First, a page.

Cancer research issues. Two opposing positions

Here are what I would consider two opposing viewpoints on cancer research.

The optimistic we are really making headway point of view.

http://www.cell.com/crosstalk/eight-big-questions-in-cancer-research?startPage=7

And what I thought at the time was a very insightful take down of cancer research hype by Tom Bethell, science writer for AMSPEC, who had a pessimistic view but emphasized the research that pointed to multiploidy, which is not mutations. No doubt multiploid cell lines dominate cancer, so why is multiploidy being ignored on and off:

http://spectator.org/articles/48178/challenging-conventional-wisdom-cancer

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4 responses to “Cancer research issues. Two opposing positions

  1. John, the article by Bethell is outstanding. The evidence for aneuploidy rather than gene mutation as a cause for most, if not all, cancers is compelling. It’s hard to dismiss the one common feature of all cancers as unimportant. Peter Duesberg is that extremely rare bird—a true scientist who is not afraid to buck the establishment and backs his theories with solid reasoning and research. For those who would like to explore this oncogene vs. aneuploidy debate in more depth there is a book titled “Oncogenes, Aneuploidy, and AIDS: A Scientific Life & Times of Peter H. Duesberg” by Harvey Bialy. Not an easy read but well worth the time and trouble.

  2. The “pessimistic view” sounds more like the beginning of a long-suppressed realization that cancer is just a normal and expected outcome of normal, unbounded development. Nobody can command his cells to stop developing, nor would it be desirable to have it stopped. Life is not possible without ongoing development. Having cancer is a mark of maturity, just like wrinkled skin, loss of bone tissue, and a lot of other age-related effects.

    Now it appears like surgeons are the only class of healthcare professionals who at least have some grip on the maintenance of unwanted growth and differentiation. They can’t prevent it or stop it, but they can deal with it.

    Not true, though, that aneuploidy has been overlooked. I don’t know of any company in cancer diagnostics business that wouldn’t be working on aneuploidy and copy number determination.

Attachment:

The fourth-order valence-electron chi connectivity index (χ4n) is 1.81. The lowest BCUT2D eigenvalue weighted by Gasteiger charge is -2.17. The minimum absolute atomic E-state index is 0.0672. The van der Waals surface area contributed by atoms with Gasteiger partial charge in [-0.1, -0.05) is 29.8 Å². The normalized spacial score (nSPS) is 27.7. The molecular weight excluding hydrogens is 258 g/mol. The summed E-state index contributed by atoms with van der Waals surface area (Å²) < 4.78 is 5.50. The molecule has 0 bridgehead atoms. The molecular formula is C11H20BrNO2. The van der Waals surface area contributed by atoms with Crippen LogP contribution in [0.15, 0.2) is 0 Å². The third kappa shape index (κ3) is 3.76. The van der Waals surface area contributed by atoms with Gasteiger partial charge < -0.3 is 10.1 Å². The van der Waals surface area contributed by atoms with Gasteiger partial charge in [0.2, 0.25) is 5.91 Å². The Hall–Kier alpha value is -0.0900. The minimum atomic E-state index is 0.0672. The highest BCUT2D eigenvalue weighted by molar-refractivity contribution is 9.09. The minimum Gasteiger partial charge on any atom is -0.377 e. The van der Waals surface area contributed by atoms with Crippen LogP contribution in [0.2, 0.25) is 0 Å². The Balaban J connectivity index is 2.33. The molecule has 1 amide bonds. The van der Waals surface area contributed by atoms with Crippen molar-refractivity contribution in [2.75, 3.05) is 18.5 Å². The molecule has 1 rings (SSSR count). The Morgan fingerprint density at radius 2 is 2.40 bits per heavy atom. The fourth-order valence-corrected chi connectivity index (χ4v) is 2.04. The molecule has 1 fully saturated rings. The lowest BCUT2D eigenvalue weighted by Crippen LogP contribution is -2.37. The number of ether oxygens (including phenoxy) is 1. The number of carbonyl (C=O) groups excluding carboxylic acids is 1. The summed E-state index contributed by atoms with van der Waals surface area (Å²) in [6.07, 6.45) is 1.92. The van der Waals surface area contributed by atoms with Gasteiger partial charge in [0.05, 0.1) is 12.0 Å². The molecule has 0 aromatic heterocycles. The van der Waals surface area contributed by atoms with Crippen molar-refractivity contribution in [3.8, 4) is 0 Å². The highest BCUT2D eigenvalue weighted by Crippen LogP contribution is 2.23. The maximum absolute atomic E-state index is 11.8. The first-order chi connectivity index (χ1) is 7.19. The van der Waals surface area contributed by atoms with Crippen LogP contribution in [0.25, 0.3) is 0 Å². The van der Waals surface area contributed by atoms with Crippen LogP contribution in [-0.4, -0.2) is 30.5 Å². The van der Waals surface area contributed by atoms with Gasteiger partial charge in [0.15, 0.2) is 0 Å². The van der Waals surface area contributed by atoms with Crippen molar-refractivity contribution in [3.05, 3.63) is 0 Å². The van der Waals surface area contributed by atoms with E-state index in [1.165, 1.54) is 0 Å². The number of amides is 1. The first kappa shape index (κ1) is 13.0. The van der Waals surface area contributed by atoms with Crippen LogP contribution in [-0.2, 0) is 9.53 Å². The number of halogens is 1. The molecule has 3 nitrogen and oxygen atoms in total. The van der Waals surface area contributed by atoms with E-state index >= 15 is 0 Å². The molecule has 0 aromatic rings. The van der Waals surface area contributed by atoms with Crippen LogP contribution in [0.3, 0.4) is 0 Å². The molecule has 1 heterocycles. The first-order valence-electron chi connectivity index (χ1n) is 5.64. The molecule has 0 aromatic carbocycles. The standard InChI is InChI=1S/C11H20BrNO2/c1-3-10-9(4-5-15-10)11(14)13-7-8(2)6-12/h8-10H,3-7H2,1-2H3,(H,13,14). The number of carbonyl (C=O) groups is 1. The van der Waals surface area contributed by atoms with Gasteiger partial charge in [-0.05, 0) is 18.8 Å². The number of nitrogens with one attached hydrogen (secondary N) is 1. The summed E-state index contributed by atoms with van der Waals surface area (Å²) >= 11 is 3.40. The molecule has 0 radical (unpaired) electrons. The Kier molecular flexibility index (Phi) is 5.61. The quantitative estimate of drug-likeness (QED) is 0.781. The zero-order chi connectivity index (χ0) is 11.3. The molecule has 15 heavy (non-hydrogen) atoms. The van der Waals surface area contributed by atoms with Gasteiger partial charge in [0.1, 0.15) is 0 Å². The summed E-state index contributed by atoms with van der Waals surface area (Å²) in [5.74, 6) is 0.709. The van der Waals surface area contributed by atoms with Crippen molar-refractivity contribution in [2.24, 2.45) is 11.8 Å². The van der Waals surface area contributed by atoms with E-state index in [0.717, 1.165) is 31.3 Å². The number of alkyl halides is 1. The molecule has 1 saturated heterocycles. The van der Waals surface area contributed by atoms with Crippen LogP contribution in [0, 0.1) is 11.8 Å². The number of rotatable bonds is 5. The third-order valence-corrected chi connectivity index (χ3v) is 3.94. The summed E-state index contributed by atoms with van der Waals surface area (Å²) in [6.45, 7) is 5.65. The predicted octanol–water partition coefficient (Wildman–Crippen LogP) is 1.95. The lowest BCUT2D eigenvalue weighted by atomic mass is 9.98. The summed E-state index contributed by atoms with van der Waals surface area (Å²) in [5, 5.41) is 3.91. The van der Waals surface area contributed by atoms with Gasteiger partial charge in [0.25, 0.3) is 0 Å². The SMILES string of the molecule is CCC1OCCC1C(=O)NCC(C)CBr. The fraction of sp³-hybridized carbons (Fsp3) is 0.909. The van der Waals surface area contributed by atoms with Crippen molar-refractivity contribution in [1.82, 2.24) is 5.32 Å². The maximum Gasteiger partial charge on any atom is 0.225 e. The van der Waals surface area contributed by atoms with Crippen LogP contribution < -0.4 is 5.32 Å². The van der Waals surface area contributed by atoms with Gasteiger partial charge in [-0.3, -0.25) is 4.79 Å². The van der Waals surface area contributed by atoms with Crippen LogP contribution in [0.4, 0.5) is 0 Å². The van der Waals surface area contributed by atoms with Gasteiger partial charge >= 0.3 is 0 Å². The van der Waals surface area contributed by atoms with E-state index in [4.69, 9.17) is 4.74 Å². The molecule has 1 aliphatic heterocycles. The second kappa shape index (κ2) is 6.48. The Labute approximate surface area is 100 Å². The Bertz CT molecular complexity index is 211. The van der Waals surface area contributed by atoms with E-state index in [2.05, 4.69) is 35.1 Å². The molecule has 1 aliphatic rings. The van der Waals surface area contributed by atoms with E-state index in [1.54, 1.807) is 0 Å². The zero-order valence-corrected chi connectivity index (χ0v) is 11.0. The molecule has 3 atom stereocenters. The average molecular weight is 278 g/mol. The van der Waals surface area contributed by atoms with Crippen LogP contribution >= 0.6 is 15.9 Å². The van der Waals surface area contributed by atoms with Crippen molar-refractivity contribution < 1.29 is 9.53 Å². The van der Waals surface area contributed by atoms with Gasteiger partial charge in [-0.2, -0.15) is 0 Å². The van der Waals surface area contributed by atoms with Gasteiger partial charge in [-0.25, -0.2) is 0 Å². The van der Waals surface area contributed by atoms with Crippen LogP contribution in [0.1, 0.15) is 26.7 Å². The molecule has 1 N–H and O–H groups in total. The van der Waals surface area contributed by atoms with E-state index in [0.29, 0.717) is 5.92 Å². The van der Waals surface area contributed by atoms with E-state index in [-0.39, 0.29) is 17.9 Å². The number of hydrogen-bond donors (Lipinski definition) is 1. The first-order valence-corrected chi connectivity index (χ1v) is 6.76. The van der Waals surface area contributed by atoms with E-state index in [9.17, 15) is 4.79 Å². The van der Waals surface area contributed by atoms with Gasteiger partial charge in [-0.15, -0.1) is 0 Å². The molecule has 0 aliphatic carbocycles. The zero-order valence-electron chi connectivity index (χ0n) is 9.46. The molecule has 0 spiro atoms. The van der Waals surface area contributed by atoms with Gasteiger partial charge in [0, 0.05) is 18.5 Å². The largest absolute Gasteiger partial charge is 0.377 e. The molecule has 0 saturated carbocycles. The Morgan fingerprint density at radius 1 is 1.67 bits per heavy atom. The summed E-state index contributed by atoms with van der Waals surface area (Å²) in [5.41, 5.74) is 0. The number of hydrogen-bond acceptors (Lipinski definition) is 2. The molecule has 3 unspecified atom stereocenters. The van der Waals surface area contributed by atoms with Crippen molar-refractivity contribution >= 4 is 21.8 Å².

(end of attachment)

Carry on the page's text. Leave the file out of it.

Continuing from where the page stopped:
3. The multiploidy aneuploidy is undeniable–malignant cell lines have nuclei with tremendous loads of genetic material.

    The theory is an age related malfunction of the telomeres during mitosis that cause the arms to double up instead of replicate and split.

    I think that makes sense. I would have to say you can’t posit that age related malfunctions of mitosis explain childhood cancers, so that has to be addressed.

    There is also the theory that killer mechanisms for new malignant cell lines decline with age, also makes sense.

    • Pediatric cancers are better explained by point mutations, rather than whole systems slowly growing out of whack. They are all different, but every time the mechanism is unravelled, it is down to a small change that either eliminates or enables a regulator, or simply affects the timing of events, as in the case of tyrosine kinase receptor in neuroblastoma. That is by no means the only possible cause of neuroblastoma, but it is a good illustration for how a small tweak can lead to a catastrophic change in development.

      Here’s a good overview of the mechanisms:
      http://www.nature.com/nrclinonc/journal/v11/n12/full/nrclinonc.2014.168.html

      So the difficulties in finding “cancer genes” simply mean that every gene that is somehow involved in development can be a cancer gene. A lot of them are. Many strong effects are post-genetic. The killer mechanisms, in particular, are very unstable, complex, and panicky (that is why such a small dose of cyanide can kill so easily — not that it really is so toxic; it is our response to it that is completely insane: there’s this apparently uncaused and unregulated hypoxia; we have no idea what it is, so let’s die, just in case it may be caused by cancer). Early development is full of surprises like that.

      If you’re lucky to make it through the outrageously haphazard early stages, it does not mean you’re done. Development never stops, and it never really is as orderly as we like to think. It just takes a bit longer to arrive at the next disaster. That might take a lifetime, for some of us that don’t get killed while having fun or fighting for a cause. But there is always terminal maturity of some kind waiting in the end, whether you’er a human, a worm, or a tree.

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